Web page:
LAS VEGAS, NV - DECEMBER 16: Oregon quarterback Justin Herbert (10) breaks a tackle during the second half of the Las Vegas Bowl game on Saturday, Dec. 16, 2017, in Las Vegas. The Boise State Broncos would defeat the Oregon Ducks 38-28.(Photo by: Marc Sanchez/Icon Sportswire via Getty Images)

The NFL preseason is getting close and the football hunger is getting really high. We watched some CFL, some even watched some Flag Football, no judgments here. I’m going to give a little preview of the top quarterbacks entering next year who might declare for the 2019 NFL Draft. It’s nice to know how a player is right now, but what we really care about is how these players are going to be in January. Their 2018 tape is going to be much more important than 2017. It’s important nevertheless, to show growth and progression from one year to the next. Below is the way too early scouting profile: Justin Herbert edition.

Scouting Profile: Justin Herbert, Quarterback, Oregon

I’m going to start this with Justin Herbert, who may be the biggest name in a year where quarterbacks are coming with little to no hype. There is no Sam Darnold, who eclipsed NFL prospects while ineligible for the Draft. There is no Josh Rosen, who had been on NFL radar since the first moment he took the field or a returning electrifying Heisman winner Lamar Jackson. This is not another 2013 class. The talent is there whether you believe it or not. They are just not hyped enough, yet.

Games watched: Boise State (2017), Arizona (2017), Arizona State (2017)

Positives

Size: At 6’6 230 pounds, Herbert has the ideal size to play the position, bigger than that even.

Active feet: His footwork isn’t impressive but it’s good, especially for a sophomore. What I do like about him is how he always keeps his feet bouncing in the pocket, rarely planting his feet.

Calm under pressure: For what I’ve seen from him so far, he keeps his eyes down the field and doesn’t rush the play in the heat of pressure. He can also take a hit and still throw it where it needs to go.

Athleticism:  He’s a very good athlete, moves well and can get a first down with his feet. And at his size, he should be very hard to bring down.

Pocket movement: He impressed me with how well he moved inside the pocket evading rushers and keeping his eyes down the field. He climbs the pocket very well and he even has the athletic ability to outrun the pass rushers sometimes.

Efficient: His stats tell the story of an efficient quarterback who doesn’t put up gigantic numbers but doesn’t make too many mistakes. Oregon didn’t rely on him to win either, it was running back Royce Freeman’s show last year.

Arm Strength: We hear this about just about every prospect, but Herbert can make every throw. He doesn’t have a cannon like Drew Lock but he has an above average arm in terms of strength.

Good base: Herbert has a nice wide base on throws, which is an underrated part of the footwork.

Negatives

Field Vision: He often doesn’t go through progressions and locks on the first read forcing the ball into tight windows even when there is a wide-open player elsewhere. While this is normal for a sophomore, he really needs to step it up if he wants his name called on day 1 of the 2019 NFL Draft.

Ball placement in mid and deep throws: He often under throws or over throws his receivers when the ball flies over 25/30 yards.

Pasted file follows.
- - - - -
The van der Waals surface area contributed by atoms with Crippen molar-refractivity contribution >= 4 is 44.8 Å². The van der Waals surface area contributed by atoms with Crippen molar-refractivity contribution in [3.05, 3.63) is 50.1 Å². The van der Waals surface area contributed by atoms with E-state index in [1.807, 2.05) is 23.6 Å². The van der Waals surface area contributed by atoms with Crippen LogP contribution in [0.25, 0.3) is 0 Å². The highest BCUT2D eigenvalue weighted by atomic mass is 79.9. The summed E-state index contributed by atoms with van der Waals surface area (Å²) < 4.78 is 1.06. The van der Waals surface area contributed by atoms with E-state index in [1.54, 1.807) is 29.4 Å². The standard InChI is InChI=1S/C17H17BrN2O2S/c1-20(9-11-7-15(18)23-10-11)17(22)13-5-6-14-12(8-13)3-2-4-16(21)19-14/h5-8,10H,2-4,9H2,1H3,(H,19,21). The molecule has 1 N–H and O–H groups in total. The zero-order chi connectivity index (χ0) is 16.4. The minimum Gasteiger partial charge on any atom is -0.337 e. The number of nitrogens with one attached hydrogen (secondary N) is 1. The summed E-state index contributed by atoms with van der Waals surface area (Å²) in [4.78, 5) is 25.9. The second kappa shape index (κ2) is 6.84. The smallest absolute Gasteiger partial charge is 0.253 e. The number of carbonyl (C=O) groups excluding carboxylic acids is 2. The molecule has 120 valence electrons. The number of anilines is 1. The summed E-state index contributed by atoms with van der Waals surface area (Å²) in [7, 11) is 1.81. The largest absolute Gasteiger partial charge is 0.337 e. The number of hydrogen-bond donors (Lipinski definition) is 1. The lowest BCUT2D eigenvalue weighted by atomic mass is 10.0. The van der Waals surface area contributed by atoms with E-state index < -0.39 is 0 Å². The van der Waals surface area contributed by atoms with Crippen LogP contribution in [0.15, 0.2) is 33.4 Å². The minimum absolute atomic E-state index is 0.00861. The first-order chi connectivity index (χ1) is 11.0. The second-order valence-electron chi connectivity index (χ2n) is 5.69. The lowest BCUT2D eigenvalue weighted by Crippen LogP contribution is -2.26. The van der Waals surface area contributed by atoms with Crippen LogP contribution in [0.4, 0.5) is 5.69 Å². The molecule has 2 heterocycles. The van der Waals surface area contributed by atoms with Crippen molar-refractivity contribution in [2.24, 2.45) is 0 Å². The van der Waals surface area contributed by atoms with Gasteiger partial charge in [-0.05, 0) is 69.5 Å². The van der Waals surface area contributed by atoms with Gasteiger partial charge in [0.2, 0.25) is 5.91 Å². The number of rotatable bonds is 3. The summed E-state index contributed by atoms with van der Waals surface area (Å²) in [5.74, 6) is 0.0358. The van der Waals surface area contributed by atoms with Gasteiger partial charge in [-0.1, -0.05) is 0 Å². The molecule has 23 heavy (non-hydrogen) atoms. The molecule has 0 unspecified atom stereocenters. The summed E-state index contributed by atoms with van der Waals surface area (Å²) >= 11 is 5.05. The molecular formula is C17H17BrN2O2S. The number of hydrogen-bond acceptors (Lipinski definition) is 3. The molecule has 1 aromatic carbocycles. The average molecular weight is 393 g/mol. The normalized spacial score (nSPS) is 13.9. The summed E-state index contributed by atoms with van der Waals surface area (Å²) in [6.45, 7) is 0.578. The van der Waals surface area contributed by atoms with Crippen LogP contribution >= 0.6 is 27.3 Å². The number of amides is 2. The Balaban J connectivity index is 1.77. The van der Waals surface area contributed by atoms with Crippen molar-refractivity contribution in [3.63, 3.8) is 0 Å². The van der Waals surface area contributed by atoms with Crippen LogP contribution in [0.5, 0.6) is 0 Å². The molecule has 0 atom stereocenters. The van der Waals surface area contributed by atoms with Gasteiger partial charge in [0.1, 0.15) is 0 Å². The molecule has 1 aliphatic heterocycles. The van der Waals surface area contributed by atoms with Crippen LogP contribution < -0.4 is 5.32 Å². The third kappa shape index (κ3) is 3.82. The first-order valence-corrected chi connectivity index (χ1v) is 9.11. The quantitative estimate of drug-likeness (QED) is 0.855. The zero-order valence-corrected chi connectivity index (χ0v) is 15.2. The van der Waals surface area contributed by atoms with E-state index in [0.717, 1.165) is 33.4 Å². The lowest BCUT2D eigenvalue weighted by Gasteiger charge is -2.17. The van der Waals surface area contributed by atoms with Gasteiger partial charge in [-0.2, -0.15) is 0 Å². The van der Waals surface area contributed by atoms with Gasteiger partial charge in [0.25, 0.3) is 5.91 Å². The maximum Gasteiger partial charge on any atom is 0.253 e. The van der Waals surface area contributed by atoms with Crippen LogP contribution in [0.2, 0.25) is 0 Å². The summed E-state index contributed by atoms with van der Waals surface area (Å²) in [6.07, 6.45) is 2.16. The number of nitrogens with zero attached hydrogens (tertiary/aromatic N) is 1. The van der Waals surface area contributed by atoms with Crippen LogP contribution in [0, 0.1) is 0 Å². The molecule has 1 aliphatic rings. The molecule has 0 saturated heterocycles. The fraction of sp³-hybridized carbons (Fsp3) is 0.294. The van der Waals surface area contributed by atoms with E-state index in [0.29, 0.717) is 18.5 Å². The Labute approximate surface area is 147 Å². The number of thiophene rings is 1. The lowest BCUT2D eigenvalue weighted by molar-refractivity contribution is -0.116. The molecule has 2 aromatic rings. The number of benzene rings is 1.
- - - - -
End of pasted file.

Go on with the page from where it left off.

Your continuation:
Forcing passes: I’ve seen a lot of his passes forced into tight windows. He got lucky in some of them and there were receivers open elsewhere when he did so.

Hold the ball: He holds the ball too long sometimes. This may be linked to his ability to read the field as of last year. Nevertheless, this leads to sacks and broken plays.

Weight transfer: Like in MMA, all your strength doesn’t come from your arm or your leg, it comes from your hips. The weight transfer that the hip movement generates is what gives your punch, kick or in this case throw and strength. This is heavily related to his footwork but not entirely. Sometimes he forgets to transfer his weight with the throw (transferring your weight towards your target) relying only on his arm, which limits that throw’s velocity. Although when his feet are right he doesn’t seem to make this mistake.

Lack of WOW throws: While Herbert spins it well, without a doubt, after watching his tape I felt like there wasn’t any jaw-dropping, “man, that was beautiful” type of throw, the kind that can make a prospect. The kind Andrew Luck did all the time and we still try to compare prospects to him seven years later. I think I’ve seen two from him, maybe three which is far from ideal.

What I Want to See From Him This Year

He lost Royce Freeman and Tyrell Crosby (two very important pieces from last year’s team), so this year will be huge and challenging for him. I would like to see how he responds to being in the spotlight, now seen by many as the best quarterback in the country and a possible first rounder.

As it is the case with all underclassmen, there are areas where I would want to see him improve in 2018. Such as his ability to read a defense and go through progressions. I also want to see him be the focal point of the offense rather than a game manager for Oregon in 2018. After breaking his collarbone last year, it would be nice to see him play a full season without getting hurt, which is easier said than done.

Main Photo:
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